Category Archives: Kentucky Derby

Throwback Thursday

Here’s a throwback appropriate for this particular Thursday.

It’s a Saturday afternoon in the mid-90’s, and a 12 year-old-girl is at home watching TV instead of cleaning her room. Channel surfing, her search stops when she sees horses on the screen. It’s Kentucky Derby day.

Excited to find horses to watch on this otherwise-forgettable weekend, she sits up on the end of her bed, studying each horse as the camera pans across the paddock, every inch of which is occupied by either equine or entourage. Then she sees him: a chestnut colt with a white bridle, his name, “Thunder Gulch” imposed over the screen in those 90’s era, too-cute-too-mod graphics. She is immediately taken by this horse and his awesome name. 25-1? What are odds when you’re almost 13 and in love with a horse?

Then, the jockeys arrive, and Thunder Gulch’s is particularly handsome. Her TV set is old, and in this era pre-digital signal, the rabbit-ears antennae provide a less-than-perfect image. The shining silks appear to be purple, with a pink circle on the chest and pink stripes down the sleeves. If there was any doubt before about which horse she would pick for this race, the silks sealed the deal. Would it have made a difference if she’d known the colors were actually blue and orange?

Excitement builds as she watches the horses parade to the post, and she is interested to hear each sportscaster give their picks – none of them mention “her” Thunder Gulch.

Her pulse races as the horses load into the gate, and a shiver jolts down her spine as they break in a tremendous rumble to make the first run past the cheering crowd at Churchill Downs. She wishes she were there among those lucky people, to hear the hoofbeats and smell the dirt, and watch her horse gallop by. As the horses spin around the turns, she is more and more drawn into the drama unfolding in that short lap around the track – Thunder Gulch is moving like a winner!

As he draws away from the field in the final furlong (she doesn’t even know what that means yet!) she jumps off her bed and cheers, right there in her room in Memphis, Tennessee! She has picked a Kentucky Derby Winner! She, a 12-almost-13-year-old girl, has picked a Kentucky Derby winner that none of the experts even mentioned! She feels like the smartest person on earth – who cares about that bad math test at school, she just picked a Derby winner – on the first try!

When mom peeks in to see what the fuss is about, the girl tells her she just picked the Kentucky Derby winner, and that she wants to go to the Derby some day. Mom smiles and says, “We’ll see…”

Thunder Gulch became my favorite horse at that moment, and each day I would scour the sports pages looking for any news or photos of him. I got to know D. Wayne Lukas, the colt’s trainer, and Gary Stevens, his jockey, through the few stories I could find. The Preakness two weeks later was a disappointment, with Thunder Gulch’s stablemate, Timber Country, taking that jewel, but when “my” Derby horse won the Belmont (and that nifty champagne-colored Chrysler minivan!) I was once again on cloud 9.  Later that summer, my family took a trip to Lexington and Louisville, where a life-sized statue of Thunder Gulch was the focal point of the Kentucky Derby Museum. I had never been to a place where horses were so important, where what had been a childhood obsession could be something you actually did for a job. I vowed then to one day work in horse racing.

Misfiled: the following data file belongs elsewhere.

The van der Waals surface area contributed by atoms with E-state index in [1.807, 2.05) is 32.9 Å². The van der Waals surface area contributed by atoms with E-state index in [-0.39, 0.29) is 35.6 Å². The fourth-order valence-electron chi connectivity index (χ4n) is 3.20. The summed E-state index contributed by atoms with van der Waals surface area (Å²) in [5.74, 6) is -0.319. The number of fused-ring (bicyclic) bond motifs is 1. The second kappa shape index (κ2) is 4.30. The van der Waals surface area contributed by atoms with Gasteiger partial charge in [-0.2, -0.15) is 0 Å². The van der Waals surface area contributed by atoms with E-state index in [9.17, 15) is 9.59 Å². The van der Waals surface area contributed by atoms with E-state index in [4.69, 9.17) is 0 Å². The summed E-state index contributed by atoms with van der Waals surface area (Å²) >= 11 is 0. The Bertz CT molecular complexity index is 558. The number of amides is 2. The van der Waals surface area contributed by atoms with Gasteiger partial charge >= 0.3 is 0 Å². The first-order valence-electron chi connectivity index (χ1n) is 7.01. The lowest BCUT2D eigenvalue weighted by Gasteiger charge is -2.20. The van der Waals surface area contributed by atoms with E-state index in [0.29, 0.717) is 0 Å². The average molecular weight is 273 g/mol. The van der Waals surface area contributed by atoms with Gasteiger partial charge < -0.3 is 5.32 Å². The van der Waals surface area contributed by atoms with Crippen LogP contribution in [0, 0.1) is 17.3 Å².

Thunder Gulch Stall plaque Jan 2015 Thunder Gulch in stall Jan 2015

It has been twenty years since that glorious Derby day. Thunder Gulch retired to Ashford Stud, in Versailles, Kentucky, due to an injury. He became a world-class sire, standing in Japan, Australia and Argentina, as well as Kentucky, and topping the sire list in 2001. That year, his son, Point Given, won the Santa Anita Derby, Preakness, Belmont, Travers and Haskell en route to a Horse of the Year title and nearly $4 Million in earnings. Thunder Gulch’s daughters were also stone-cold runners, with Breeders’ Cup Distaff winner, Spain, among the best.

The 12-year-old girl grew into a young lady who could actually enjoy the infield’s charms, eventually attending many editions of America’s greatest race. Today, she lives in Louisville, where her job is to make it easier for all the now-12-year-old girls to find news and photos of their favorite racehorses.

Thunder Gulch retired from stud today to live out his golden years in the rolling pastures. I visited with him briefly a couple weeks ago, and will do so as often as possible for the rest of his days.

 

Thunder Gulch Selfie 2015

 

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Filed under Kentucky Derby, Thunder Gulch Love

When Stars Align

I am most sorry for the young ones, the newbies.

They who didn’t sit for 15 minutes knowing unequivocally what it felt like to have witnessed a Triple Crown winner, all unbridled joy and relief and passion, in tears and laughing for that skinny bay colt named Real Quiet. And then, as quickly as it happened, it was stripped away. A hollow, deflated feeling replaced that joy – but the memory of it was still there. We’d finally gotten it – then it slipped away. I wouldn’t wish that feeling on my worst enemy.

The newbies now only know the heartbreak – War Emblem, Funny Cide, Smarty (oh Smarty!), Big Brown – and now I’ll Have Another. The tyranny of “What If?” will follow him for all time, for unlike the others, he didn’t even get to try his luck at Belmont Park.

The newbies now know what that dread hollowness feels like. They now have a piece of the cynicism that infects us long-timers, the first of what will be a deeply-rooted infestation should they show up again in the years to come. Oh, how wonderful would it have been had these youngsters seen a Triple Crown winner so early in their fandom! It’s what we all wish for, right?